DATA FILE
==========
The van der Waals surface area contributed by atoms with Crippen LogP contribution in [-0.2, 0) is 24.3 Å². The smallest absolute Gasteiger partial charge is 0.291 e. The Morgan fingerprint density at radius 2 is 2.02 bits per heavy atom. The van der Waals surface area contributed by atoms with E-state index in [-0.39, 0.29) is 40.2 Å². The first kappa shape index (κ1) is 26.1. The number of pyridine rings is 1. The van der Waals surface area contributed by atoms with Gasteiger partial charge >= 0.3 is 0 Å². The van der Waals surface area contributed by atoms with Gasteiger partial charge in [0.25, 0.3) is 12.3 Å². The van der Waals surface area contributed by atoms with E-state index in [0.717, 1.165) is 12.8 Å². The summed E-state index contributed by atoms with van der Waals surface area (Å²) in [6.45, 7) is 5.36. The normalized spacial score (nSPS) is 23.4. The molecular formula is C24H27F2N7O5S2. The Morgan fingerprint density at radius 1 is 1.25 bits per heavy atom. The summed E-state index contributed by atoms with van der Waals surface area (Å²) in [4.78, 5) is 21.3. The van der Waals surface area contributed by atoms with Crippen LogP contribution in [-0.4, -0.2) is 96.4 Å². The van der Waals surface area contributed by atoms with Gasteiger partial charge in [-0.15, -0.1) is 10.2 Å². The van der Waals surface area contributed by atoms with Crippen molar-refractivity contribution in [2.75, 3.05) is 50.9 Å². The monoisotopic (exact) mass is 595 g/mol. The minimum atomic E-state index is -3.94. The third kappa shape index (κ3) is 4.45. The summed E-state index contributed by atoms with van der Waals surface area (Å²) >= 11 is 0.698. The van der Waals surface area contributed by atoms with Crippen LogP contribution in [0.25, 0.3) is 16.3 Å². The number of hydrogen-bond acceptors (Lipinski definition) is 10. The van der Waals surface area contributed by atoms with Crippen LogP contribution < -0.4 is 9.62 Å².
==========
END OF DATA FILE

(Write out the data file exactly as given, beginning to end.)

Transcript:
The van der Waals surface area contributed by atoms with Crippen LogP contribution in [-0.2, 0) is 24.3 Å². The smallest absolute Gasteiger partial charge is 0.291 e. The Morgan fingerprint density at radius 2 is 2.02 bits per heavy atom. The van der Waals surface area contributed by atoms with E-state index in [-0.39, 0.29) is 40.2 Å². The first kappa shape index (κ1) is 26.1. The number of pyridine rings is 1. The van der Waals surface area contributed by atoms with Gasteiger partial charge >= 0.3 is 0 Å². The van der Waals surface area contributed by atoms with Gasteiger partial charge in [0.25, 0.3) is 12.3 Å². The van der Waals surface area contributed by atoms with E-state index in [0.717, 1.165) is 12.8 Å². The summed E-state index contributed by atoms with van der Waals surface area (Å²) in [6.45, 7) is 5.36. The normalized spacial score (nSPS) is 23.4. The molecular formula is C24H27F2N7O5S2. The Morgan fingerprint density at radius 1 is 1.25 bits per heavy atom. The summed E-state index contributed by atoms with van der Waals surface area (Å²) in [4.78, 5) is 21.3. The van der Waals surface area contributed by atoms with Crippen LogP contribution in [-0.4, -0.2) is 96.4 Å². The van der Waals surface area contributed by atoms with Gasteiger partial charge in [-0.15, -0.1) is 10.2 Å². The van der Waals surface area contributed by atoms with Crippen molar-refractivity contribution in [2.75, 3.05) is 50.9 Å². The monoisotopic (exact) mass is 595 g/mol. The minimum atomic E-state index is -3.94. The third kappa shape index (κ3) is 4.45. The summed E-state index contributed by atoms with van der Waals surface area (Å²) >= 11 is 0.698. The van der Waals surface area contributed by atoms with Crippen LogP contribution in [0.25, 0.3) is 16.3 Å². The number of hydrogen-bond acceptors (Lipinski definition) is 10. The van der Waals surface area contributed by atoms with Crippen LogP contribution < -0.4 is 9.62 Å².